Yes, clay is a mineral resource, and once it is fired, and becomes ceramics, it is no longer possible to recycle it. I have enjoyed working with clay from diverse regions, with different colours and qualities, and therefore piled up left-over bits from each bag. Now with the art supply shops being closed in Vienna for the last two months, I have been watering down the old dry clay, and working with the recycled mass, but also enjoying the slow and tactile process of soaking, draining, mixing, drying and kneading the already-used clay. There is so much nuance and beauty when you take time to look, and it has made me think about our planet’s soil. I have decided to value these processes that are hidden from regular exhibition audiences, and include them more in the ‘product’ of the work. Yes, perhaps it does not need to be a permanent object, ceramics with expensive shipping. There’s an exciting collaboration project I’m involved in. Walking Talking Minerals, with Lou Sheppard (CA), Laura Põld (EE/AT) and Pamela Hart (CA), conducts artistic research into sites of extraction and the material that was extracted from them, including gold. As we are now far apart, I am contributing with what I have at hand: I am trying to visit and document local mining sites, and work with soil and clay. The medium we are currently working on is video, actually.

The pandemic has accelerated processes that were already taking place in society, such as virtual communication, social alienation, constant economic survival mode for small businesses and freelancers, etc. What aspects, for you as an artist, has the pandemic influenced most in your life and work?

There have been waves of contrasting feelings. But before I say anything, it is important to note that I am currently enjoying a very rare situation as an artist: I am receiving an artist’s laureate salary from the Estonian Artists’ Association, and therefore I have a little more security compared to what I’ve known in the past, and probably also in the future. I have been looking at the world changing around me, while having enough to eat, and being in reasonably good health. I feel the country’s health system is strong, and the fear about the virus is slowly fading away and being replaced by tremendous economic worry in society, especially in culture and tourism. The recent news about public cultural life in Austria is worrying: tens of thousands of freelancers have lost their incomes, but it is not known if the lockdown will last until September, or even January 2021, and so many cultural venues are going to close for good.

More notes on my personal life: it’s been five years since I last got to spend so much time in Vienna in one stretch, and I have a studio in Vienna again; it’s been six years since I had one here. The last one seems rather paradoxical in the current circumstances.

Do you believe in a possible fundamental change in the art world and its institutions? Do you consider this important? If you could form an ideal and sustainable art scene/art institution model now, what would be the most important aspects for you personally?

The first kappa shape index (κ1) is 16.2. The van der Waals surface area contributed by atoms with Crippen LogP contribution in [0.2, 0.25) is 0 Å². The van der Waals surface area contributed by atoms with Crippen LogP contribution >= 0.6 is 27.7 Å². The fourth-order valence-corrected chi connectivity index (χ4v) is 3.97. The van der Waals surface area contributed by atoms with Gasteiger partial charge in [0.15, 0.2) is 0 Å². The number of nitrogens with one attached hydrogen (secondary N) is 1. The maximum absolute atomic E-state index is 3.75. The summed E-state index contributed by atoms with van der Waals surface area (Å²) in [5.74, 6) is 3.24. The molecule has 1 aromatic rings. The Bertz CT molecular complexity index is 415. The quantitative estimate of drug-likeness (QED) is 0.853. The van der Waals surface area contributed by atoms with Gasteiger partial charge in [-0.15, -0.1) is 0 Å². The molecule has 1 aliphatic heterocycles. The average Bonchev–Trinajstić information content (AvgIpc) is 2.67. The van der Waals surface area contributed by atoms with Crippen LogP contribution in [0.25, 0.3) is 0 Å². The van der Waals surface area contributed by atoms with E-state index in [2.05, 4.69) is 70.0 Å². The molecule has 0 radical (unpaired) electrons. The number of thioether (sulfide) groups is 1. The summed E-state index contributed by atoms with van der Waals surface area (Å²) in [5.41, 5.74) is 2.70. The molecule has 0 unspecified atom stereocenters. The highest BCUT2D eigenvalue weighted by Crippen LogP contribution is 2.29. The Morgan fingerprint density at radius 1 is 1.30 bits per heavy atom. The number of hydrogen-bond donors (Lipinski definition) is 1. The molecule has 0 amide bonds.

The larger government-funded institutions that can afford it will probably get back to business as usual. And those who cannot will try to invent new ways. I have a feeling that many artists now need time to refigure and reestablish themselves. Like many others, I believe that we cannot look at the pandemic separately from climate change. So much recent artistic activity has been about dark ecology, climate change, our consumerist habits, and their toll. So what’s next? Either society is now more prepared to have interdisciplinary discussions, and artists can be part of them, or I can imagine that many artists might need a bit of space, and they might turn inwards for a while. The call to react immediately and take part in countless online exhibitions about corona lockdown is not a solution. I wish artists wouldn’t sell themselves cheaply just because there is so much opportunity to do so now, with online projects, with an unchanged mindset (produce for the web, and do it fast!). Rather drop out, quit, fail for half a year … Maybe I am being too idealistic. I think I tend to be, and unrealistic. And surely not all open calls are evil! I think curators have maybe even more responsibility for building a careful and sensitive conversation, including minorities and letting go of some safe names.

I think it could be a good chance to start again, and before shows that were postponed just get shifted. Maybe it’s important to actually revalue agreements. Artists deserve retainers, just like technicians get their pay. There are plenty of artists who never get institutional shows; maybe they organise their own events in their studios. I think it is important for some institutions to know the difference. There is such a thing as the host’s responsibility.

Laura Põld’s studio in Vienna. Photo: Marek Mäemets

Clay. Photo: Marek Mäemets.

Neptune Fountain, Vienna. Schönbrunn Park. Photo: Laura Põld